Sedona CALLAHAN, Writer


Sedona Callahan Photographer



• People
Crossroads of the Heart
I Have a Dream
The Winner's Circle
Larry Warren
Born To Run
Sledful of Hope
They Walk in Beauty

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El Teatro Campesino
Luis Valdez
All Fired Up
It Takes Two

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Future of the Wasatch Back, I
All Together Now
In the Good Ol' Summertime
Distrust At Home
Nepenthe: The Beat Goes On
They Can Do It

• Recreation & Athletics
Big Sur Marathon
The Eagles Have Landed
The Amazing Racers
Cache and Carry
On the Trails
Do What You Love

Photo Essay
Rail Trail

• Travel
More Than a Room
The Lone Cypress Tree
Trail Ride
Part Journey, Part Destination

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Made to Order
Nice Touch

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One of the Neighbors
The Observance of Ramadan
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Outstanding Warrior
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Between a Rock and a Hard Place
Heart of the Home
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Skis in the Barn


The Monterey County Herald
Sports – Front Page Friday, April 24, 1998

Big Sur Marathon a sellout
By Sedona Callahan

The 13th Big Sur International Marathon has run into some bad luck .

For the first time in the marathon’s history, the scenic 26.2-mile course has been altered because of damage caused by winter storms to Highway 1.

State Department of Transportation crews have been working to get the road open, but recent rains have made the ground continue to slide, especially around Hurricane Point.

But even if the road was ready by race time, it wouldn’t be paved. And logistically, it would be tough to let the marathon run its usual course Sunday morning.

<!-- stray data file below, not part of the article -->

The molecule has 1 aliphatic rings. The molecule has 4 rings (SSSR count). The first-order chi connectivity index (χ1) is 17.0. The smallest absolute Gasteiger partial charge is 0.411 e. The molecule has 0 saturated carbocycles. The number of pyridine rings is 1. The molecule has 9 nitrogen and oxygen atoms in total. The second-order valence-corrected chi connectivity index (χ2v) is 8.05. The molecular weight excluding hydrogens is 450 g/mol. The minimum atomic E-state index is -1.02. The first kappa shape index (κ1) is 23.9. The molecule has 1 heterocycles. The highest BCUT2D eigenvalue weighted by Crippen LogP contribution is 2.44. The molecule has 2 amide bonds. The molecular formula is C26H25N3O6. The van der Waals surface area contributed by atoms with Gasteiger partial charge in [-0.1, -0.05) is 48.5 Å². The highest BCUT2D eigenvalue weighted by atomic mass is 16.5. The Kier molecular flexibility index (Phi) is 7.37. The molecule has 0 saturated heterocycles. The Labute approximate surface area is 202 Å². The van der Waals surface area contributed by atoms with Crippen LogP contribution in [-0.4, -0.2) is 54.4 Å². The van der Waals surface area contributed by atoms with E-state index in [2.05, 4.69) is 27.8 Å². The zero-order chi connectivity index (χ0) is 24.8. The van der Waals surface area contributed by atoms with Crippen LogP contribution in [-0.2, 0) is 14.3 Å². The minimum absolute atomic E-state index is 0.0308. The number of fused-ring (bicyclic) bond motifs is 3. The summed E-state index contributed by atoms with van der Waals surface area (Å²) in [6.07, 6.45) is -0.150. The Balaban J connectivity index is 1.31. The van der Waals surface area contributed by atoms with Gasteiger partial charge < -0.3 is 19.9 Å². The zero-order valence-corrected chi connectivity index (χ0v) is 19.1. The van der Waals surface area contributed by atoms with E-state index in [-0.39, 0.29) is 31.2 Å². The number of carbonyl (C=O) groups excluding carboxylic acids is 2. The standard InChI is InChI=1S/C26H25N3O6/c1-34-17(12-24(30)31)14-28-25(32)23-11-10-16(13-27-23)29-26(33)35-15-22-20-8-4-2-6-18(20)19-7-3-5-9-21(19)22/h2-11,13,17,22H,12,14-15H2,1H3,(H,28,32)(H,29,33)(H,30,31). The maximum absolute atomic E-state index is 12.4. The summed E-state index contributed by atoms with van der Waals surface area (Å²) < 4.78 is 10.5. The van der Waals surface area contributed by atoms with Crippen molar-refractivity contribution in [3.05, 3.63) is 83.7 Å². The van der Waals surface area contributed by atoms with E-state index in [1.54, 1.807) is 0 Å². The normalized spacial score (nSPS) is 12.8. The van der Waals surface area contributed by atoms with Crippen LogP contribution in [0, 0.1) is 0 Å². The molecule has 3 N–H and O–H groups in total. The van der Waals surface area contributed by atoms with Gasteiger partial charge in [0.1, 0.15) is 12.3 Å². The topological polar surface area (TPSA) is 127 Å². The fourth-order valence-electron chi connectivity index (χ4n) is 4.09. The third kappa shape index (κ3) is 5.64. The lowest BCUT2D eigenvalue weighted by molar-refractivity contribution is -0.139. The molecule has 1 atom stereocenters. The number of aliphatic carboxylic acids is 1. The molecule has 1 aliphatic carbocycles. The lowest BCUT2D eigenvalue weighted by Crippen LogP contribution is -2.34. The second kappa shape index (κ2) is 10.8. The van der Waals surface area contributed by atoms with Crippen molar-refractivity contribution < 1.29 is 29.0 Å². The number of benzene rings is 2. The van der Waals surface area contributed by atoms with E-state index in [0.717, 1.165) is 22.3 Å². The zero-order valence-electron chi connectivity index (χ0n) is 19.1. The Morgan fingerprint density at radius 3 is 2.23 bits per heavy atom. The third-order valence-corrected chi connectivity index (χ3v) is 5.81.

“I’d have to move 88 buses over the road in the dark, [shuttling runners and support staff to Pfeiffer Big Sur State Park] and for safety reasons, I’m not prepared to do that,” race director Wally Kastner said. “There’s still a lot of dirt piled on many of the shoulders. We’d have to adjust our aid stations and relay exchange points, our ability to move our ambulances – all those factors led to a conclusion that to execute a good marathon, we had one option. We have runners coming from all over the world. We need to get them safely to the start and have a safe course to run on. We decided to do the loop course.”

The marathon loop begins at the Carmel River Bridge and continues to Bixby Bridge, 13 miles to the south, where runners will loop back and head north again to the finish line adjacent to the Crossroads Shopping Center in Carmel.

Until this year, the race has begun at Pfeiffer Big Sur State Park and continued north to Carmel, a length equal to the 26.2-mile certified race distance.

Kastner says this year’s marathon is sold out, in spite of the difficulties, largely due to the high ranking of the Big Sur run.

“A new publication release, ‘The Ultimate Guide to International Marathons,’ has ranked the top 100 marathons in the world, and we’re number five,” he said.

The publication lists other top ranking marathons as No. 1 Stockholm, No.2 Berlin, No.3 London and No.4 New York.

While the scenery from Bixby Bridge to Carmel is spectacular, marathon officials have tried to offset some of the difficulties encountered this year in using a looped course by increasing the music provided along the courseway.

Jonathon Lee, playing the grand piano on Bixby Bridge is enormously popular among runners, who often stop to have their pictures taken with him. “Probably all the classical music along the course, including the grand piano at Bixby Bridge, is one of the biggest draws of the race,” Kastner said.

The four marathons listed ahead of the Big Sur marathon in the “Ultimate Guide” are races that include more than 30,000 runners and are held in major cities of the world. All are professionally organized events. This year Big Sur race officials expect 3,000 marathoners, 150 relay teams, 300 power walkers, 2,200 runners competing in a 5-kilometer race and 1,000 walkers. All of these and other race-related events are organized by some 1,800 volunteers handling the hundreds of details, including doctors staffing the medical center, nurses in charge of the eight first-aid stations and bi-athlete police officers patrolling the course on bicycle.

Other volunteers fold the 9,000 T-shirts given out to race participants and put together an equal number of “goodie” bags. Area ham radio operators coordinate communications along the course. Volunteers assist in parking thousands of cars, getting food set up in the food tent and handing out water to runners.

“Marathons in the past have had the entire course to stage all our support on, and there was ample room for everything,” Kastner said. “This year we have to support everything on 13 miles, get all the people down and make sure the road is clear. Our volunteers are very active in making this happen.”

© 1998 Sedona Callahan